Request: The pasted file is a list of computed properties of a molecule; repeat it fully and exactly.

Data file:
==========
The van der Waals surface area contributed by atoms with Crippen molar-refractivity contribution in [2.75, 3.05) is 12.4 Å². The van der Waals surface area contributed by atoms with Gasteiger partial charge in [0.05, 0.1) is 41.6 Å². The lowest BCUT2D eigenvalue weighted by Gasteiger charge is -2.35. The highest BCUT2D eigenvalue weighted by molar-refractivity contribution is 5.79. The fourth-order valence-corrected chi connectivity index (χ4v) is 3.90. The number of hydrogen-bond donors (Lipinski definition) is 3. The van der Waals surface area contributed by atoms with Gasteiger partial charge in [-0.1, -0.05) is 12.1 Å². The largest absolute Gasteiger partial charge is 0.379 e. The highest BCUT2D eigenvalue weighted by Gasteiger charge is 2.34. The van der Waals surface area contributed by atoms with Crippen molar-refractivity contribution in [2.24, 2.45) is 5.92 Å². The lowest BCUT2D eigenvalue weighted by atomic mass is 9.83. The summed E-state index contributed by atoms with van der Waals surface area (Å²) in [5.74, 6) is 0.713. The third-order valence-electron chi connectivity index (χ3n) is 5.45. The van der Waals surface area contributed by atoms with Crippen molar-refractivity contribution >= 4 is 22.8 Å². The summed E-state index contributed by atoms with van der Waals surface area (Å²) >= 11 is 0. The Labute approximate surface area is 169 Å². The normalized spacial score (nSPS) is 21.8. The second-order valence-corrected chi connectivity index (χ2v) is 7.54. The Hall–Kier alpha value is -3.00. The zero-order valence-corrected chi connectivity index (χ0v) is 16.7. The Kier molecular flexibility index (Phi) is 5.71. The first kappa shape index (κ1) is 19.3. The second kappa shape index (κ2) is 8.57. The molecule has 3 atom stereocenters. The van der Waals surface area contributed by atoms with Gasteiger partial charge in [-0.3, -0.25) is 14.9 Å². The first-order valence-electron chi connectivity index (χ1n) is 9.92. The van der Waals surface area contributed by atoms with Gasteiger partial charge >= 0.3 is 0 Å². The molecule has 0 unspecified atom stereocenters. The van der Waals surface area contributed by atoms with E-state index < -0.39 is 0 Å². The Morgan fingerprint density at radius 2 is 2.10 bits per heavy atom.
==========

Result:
The van der Waals surface area contributed by atoms with Crippen molar-refractivity contribution in [2.75, 3.05) is 12.4 Å². The van der Waals surface area contributed by atoms with Gasteiger partial charge in [0.05, 0.1) is 41.6 Å². The lowest BCUT2D eigenvalue weighted by Gasteiger charge is -2.35. The highest BCUT2D eigenvalue weighted by molar-refractivity contribution is 5.79. The fourth-order valence-corrected chi connectivity index (χ4v) is 3.90. The number of hydrogen-bond donors (Lipinski definition) is 3. The van der Waals surface area contributed by atoms with Gasteiger partial charge in [-0.1, -0.05) is 12.1 Å². The largest absolute Gasteiger partial charge is 0.379 e. The highest BCUT2D eigenvalue weighted by Gasteiger charge is 2.34. The van der Waals surface area contributed by atoms with Crippen molar-refractivity contribution in [2.24, 2.45) is 5.92 Å². The lowest BCUT2D eigenvalue weighted by atomic mass is 9.83. The summed E-state index contributed by atoms with van der Waals surface area (Å²) in [5.74, 6) is 0.713. The third-order valence-electron chi connectivity index (χ3n) is 5.45. The van der Waals surface area contributed by atoms with Crippen molar-refractivity contribution >= 4 is 22.8 Å². The summed E-state index contributed by atoms with van der Waals surface area (Å²) >= 11 is 0. The Labute approximate surface area is 169 Å². The normalized spacial score (nSPS) is 21.8. The second-order valence-corrected chi connectivity index (χ2v) is 7.54. The Hall–Kier alpha value is -3.00. The zero-order valence-corrected chi connectivity index (χ0v) is 16.7. The Kier molecular flexibility index (Phi) is 5.71. The first kappa shape index (κ1) is 19.3. The second kappa shape index (κ2) is 8.57. The molecule has 3 atom stereocenters. The van der Waals surface area contributed by atoms with Gasteiger partial charge in [-0.3, -0.25) is 14.9 Å². The first-order valence-electron chi connectivity index (χ1n) is 9.92. The van der Waals surface area contributed by atoms with Gasteiger partial charge >= 0.3 is 0 Å². The molecule has 0 unspecified atom stereocenters. The van der Waals surface area contributed by atoms with E-state index < -0.39 is 0 Å². The Morgan fingerprint density at radius 2 is 2.10 bits per heavy atom.